It seems there’s never enough time. We inevitably find ourselves saying goodbye to loved ones before we’re ready. It’s not as if when a loved one dies, we say “gosh, we spent just the right amount of time with them”. It doesn’t matter if you spent minutes, hours or days with them in their final time, it’s never, ever enough.
The world has been full of sadness lately, and I do not find myself unaffected. I cried when learning about the school shootings last week. I welled up when I learned that my neighbor passed away a short three days later. Another three days, and my grandma passed away unexpectedly. Understandably, the most recent loss is the most painful for me.
I take comfort in the fact that she lived a long, full life. She leaves behind of legacy of kindness, love, caring and compassion. I admired her strength, perseverance and, yes, even her stubbornness. She tried so hard to help those in need, even when it meant she had to make sacrifices for herself. She took in family, friends and kids alike – anyone who came to her for help, even if it was just for advice. In many ways, we were very much alike, which could lead to us locking horns. We had conversations that turned in to a lively discussion. Regardless, we would always come full circle, moving past whatever topic we were discussing to end on a common ground, often agreeing to disagree.
My grandma was a very proud woman, which usually meant it was a losing battle to argue with her. She held her ground tightly, but was open to hearing and discussing other ideas. Those talks helped both of us see a slightly different point of view. Despite her strength during discussions, her humility shone through when she decided that she was, in fact, wrong. She wasn’t afraid to apologize when she’d hurt someone. Sometimes, we’d come back to a topic a few days after the initial discussion to find resolution and clear the air.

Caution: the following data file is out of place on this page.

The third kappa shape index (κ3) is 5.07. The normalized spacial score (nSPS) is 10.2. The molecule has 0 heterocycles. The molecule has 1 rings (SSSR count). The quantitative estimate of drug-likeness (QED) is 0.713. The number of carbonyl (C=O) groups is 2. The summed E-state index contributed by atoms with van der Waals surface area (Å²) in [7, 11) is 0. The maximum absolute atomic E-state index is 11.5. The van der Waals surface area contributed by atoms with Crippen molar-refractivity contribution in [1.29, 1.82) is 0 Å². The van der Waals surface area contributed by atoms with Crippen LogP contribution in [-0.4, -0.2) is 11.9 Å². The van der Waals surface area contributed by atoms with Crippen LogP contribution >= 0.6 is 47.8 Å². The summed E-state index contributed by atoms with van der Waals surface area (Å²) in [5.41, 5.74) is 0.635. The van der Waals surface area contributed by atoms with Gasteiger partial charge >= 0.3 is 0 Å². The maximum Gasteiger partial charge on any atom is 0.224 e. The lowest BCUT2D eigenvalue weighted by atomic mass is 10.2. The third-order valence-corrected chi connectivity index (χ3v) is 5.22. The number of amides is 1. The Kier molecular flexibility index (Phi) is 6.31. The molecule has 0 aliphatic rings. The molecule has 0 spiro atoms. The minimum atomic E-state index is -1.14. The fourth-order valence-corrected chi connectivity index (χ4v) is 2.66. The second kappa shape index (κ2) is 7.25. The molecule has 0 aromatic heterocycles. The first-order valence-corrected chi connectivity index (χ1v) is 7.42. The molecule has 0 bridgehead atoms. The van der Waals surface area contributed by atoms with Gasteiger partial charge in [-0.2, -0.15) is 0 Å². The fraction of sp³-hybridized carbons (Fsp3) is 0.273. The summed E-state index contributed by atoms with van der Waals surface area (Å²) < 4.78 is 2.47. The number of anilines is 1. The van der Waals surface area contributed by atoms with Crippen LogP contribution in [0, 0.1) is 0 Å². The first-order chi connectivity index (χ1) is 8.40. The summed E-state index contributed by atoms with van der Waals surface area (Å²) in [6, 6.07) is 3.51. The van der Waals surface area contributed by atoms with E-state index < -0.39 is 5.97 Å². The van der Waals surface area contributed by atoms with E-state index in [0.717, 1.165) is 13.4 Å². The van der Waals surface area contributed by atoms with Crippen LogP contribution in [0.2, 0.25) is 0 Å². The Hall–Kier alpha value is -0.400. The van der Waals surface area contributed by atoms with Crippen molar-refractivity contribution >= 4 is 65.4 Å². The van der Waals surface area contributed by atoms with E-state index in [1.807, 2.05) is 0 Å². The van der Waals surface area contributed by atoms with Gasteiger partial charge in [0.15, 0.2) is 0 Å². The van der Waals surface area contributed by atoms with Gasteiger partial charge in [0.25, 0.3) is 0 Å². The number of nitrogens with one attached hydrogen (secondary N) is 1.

Today, we made it through a strange christmas day. My mom was gone, helping with funeral arrangements, and my brother and dad joined our family for christmas eve and day. (We missed you, Mom!) Now, with the holiday over, my grandma’s funeral is quickly approaching. As we move closer, I find myself struggling with the idea of letting go – of really saying goodbye. Despite her long and full life, my selfish side argues that she should have a few more years. It saddens me that my daughter will never truly know what a wonderful woman she was. It was easier to distract myself from the reality of it all when I was in the hustle and bustle of the season, but now, I’m facing this dead on. And I’m just not ready. She just shouldn’t be gone yet. I don’t want to say goodbye.
I feel lucky to have had such a wonderful grandma in my life. Although we haven’t lived in close proximity during the past twelve years, the memories from when she did live near us have stayed with me. Even though we lived far apart recently, she was there when I graduated from college, was a part of our wedding and has met our daughter several times.
I’m glad that I had a recent conversation with her. It was a few weeks ago, when we called to thank her for one of C’s birthday presents. I put the call on speaker phone so C could talk to her and thank her for the present herself. It was a good talk, but like all things in life, felt too short. We talked about her coming out for a visit in the spring, or us going out to see her if she wasn’t able to travel. We made it out to visit last fall, and, thankfully, Grandma came out our way to visit frequently.
Even in her eighties, my grandma still had a very sharp mind. Her body had begun to fail her, though – carrying around extra weight puts such a strain on the body and heart. The last time we spoke, she told me that her back was hurting badly and that she was having trouble getting around. She seemed discouraged that her body wouldn’t do what she wanted it to anymore. She was determined to make it to 86 years old this spring, however, she also feared putting a burden on others as her body deteriorated. She was adamant that she would not force her children to take care of her, and had entertained the idea of moving to a care facility.
We’d talked about recording grandma telling the crazy stories from when her kids were younger, helping her write memoirs, or even writing down some of her favorite recipes to pass down in our family. I don’t think we ever did any of those things. I wish we’d gone out to visit more often. I wish I’d called more. I wish C could have had a few more years with grandma, so she would remember her. All the wishing in the world won’t change things now, though. It seems we never, ever have enough time, so we should make the most of it.